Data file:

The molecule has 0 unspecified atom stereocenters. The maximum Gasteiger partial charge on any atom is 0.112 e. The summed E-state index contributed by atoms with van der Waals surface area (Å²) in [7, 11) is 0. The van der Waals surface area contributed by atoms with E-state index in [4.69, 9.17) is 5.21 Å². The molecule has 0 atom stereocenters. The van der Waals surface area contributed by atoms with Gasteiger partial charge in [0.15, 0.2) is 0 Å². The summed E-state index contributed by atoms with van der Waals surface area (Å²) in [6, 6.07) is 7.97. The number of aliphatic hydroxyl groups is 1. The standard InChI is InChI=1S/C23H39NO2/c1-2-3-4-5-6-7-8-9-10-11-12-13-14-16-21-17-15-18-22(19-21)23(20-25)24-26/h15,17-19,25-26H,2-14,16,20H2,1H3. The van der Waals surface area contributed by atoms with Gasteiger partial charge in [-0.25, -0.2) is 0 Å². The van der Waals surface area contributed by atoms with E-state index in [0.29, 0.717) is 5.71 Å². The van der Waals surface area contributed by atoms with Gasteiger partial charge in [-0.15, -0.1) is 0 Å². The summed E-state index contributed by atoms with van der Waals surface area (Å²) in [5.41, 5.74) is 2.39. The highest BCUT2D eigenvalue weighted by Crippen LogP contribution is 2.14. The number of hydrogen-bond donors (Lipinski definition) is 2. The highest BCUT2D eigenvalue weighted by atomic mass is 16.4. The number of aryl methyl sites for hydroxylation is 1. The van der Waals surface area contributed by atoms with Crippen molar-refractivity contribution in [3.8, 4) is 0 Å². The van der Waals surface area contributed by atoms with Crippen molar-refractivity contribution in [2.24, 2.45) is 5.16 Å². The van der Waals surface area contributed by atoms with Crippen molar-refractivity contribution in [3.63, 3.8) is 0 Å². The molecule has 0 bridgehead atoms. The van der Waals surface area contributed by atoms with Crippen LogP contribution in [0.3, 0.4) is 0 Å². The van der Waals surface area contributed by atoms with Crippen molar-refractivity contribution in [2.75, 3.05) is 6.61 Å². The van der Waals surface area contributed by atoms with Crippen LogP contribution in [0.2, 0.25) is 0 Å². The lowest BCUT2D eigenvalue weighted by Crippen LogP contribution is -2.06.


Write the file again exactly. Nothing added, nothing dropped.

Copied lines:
The molecule has 0 unspecified atom stereocenters. The maximum Gasteiger partial charge on any atom is 0.112 e. The summed E-state index contributed by atoms with van der Waals surface area (Å²) in [7, 11) is 0. The van der Waals surface area contributed by atoms with E-state index in [4.69, 9.17) is 5.21 Å². The molecule has 0 atom stereocenters. The van der Waals surface area contributed by atoms with Gasteiger partial charge in [0.15, 0.2) is 0 Å². The summed E-state index contributed by atoms with van der Waals surface area (Å²) in [6, 6.07) is 7.97. The number of aliphatic hydroxyl groups is 1. The standard InChI is InChI=1S/C23H39NO2/c1-2-3-4-5-6-7-8-9-10-11-12-13-14-16-21-17-15-18-22(19-21)23(20-25)24-26/h15,17-19,25-26H,2-14,16,20H2,1H3. The van der Waals surface area contributed by atoms with Gasteiger partial charge in [-0.25, -0.2) is 0 Å². The van der Waals surface area contributed by atoms with E-state index in [0.29, 0.717) is 5.71 Å². The van der Waals surface area contributed by atoms with Gasteiger partial charge in [-0.15, -0.1) is 0 Å². The summed E-state index contributed by atoms with van der Waals surface area (Å²) in [5.41, 5.74) is 2.39. The highest BCUT2D eigenvalue weighted by Crippen LogP contribution is 2.14. The number of hydrogen-bond donors (Lipinski definition) is 2. The highest BCUT2D eigenvalue weighted by atomic mass is 16.4. The number of aryl methyl sites for hydroxylation is 1. The van der Waals surface area contributed by atoms with Crippen molar-refractivity contribution in [3.8, 4) is 0 Å². The van der Waals surface area contributed by atoms with Crippen molar-refractivity contribution in [2.24, 2.45) is 5.16 Å². The van der Waals surface area contributed by atoms with Crippen molar-refractivity contribution in [3.63, 3.8) is 0 Å². The molecule has 0 bridgehead atoms. The van der Waals surface area contributed by atoms with Crippen LogP contribution in [0.3, 0.4) is 0 Å². The van der Waals surface area contributed by atoms with Crippen molar-refractivity contribution in [2.75, 3.05) is 6.61 Å². The van der Waals surface area contributed by atoms with Crippen LogP contribution in [0.2, 0.25) is 0 Å². The lowest BCUT2D eigenvalue weighted by Crippen LogP contribution is -2.06.